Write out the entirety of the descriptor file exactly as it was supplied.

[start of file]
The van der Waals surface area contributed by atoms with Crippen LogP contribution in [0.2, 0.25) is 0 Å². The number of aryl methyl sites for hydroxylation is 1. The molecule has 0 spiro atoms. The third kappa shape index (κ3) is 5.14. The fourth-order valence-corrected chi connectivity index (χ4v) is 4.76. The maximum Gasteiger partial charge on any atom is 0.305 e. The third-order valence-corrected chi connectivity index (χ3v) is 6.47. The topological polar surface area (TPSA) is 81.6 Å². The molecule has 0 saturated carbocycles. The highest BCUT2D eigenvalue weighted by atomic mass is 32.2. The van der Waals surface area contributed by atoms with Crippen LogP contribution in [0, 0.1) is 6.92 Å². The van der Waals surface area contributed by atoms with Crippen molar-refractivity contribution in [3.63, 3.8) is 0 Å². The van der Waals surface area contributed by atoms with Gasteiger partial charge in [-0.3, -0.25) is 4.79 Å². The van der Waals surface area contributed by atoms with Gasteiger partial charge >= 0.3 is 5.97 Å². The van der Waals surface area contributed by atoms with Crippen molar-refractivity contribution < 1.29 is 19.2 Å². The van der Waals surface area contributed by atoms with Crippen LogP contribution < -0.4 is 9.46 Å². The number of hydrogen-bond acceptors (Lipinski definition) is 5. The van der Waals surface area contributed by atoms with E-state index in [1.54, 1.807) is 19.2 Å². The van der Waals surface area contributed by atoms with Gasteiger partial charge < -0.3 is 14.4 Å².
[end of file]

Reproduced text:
The van der Waals surface area contributed by atoms with Crippen LogP contribution in [0.2, 0.25) is 0 Å². The number of aryl methyl sites for hydroxylation is 1. The molecule has 0 spiro atoms. The third kappa shape index (κ3) is 5.14. The fourth-order valence-corrected chi connectivity index (χ4v) is 4.76. The maximum Gasteiger partial charge on any atom is 0.305 e. The third-order valence-corrected chi connectivity index (χ3v) is 6.47. The topological polar surface area (TPSA) is 81.6 Å². The molecule has 0 saturated carbocycles. The highest BCUT2D eigenvalue weighted by atomic mass is 32.2. The van der Waals surface area contributed by atoms with Crippen LogP contribution in [0, 0.1) is 6.92 Å². The van der Waals surface area contributed by atoms with Crippen molar-refractivity contribution in [3.63, 3.8) is 0 Å². The van der Waals surface area contributed by atoms with Gasteiger partial charge in [-0.3, -0.25) is 4.79 Å². The van der Waals surface area contributed by atoms with Gasteiger partial charge >= 0.3 is 5.97 Å². The van der Waals surface area contributed by atoms with Crippen molar-refractivity contribution < 1.29 is 19.2 Å². The van der Waals surface area contributed by atoms with Crippen LogP contribution < -0.4 is 9.46 Å². The number of hydrogen-bond acceptors (Lipinski definition) is 5. The van der Waals surface area contributed by atoms with E-state index in [1.54, 1.807) is 19.2 Å². The van der Waals surface area contributed by atoms with Gasteiger partial charge < -0.3 is 14.4 Å².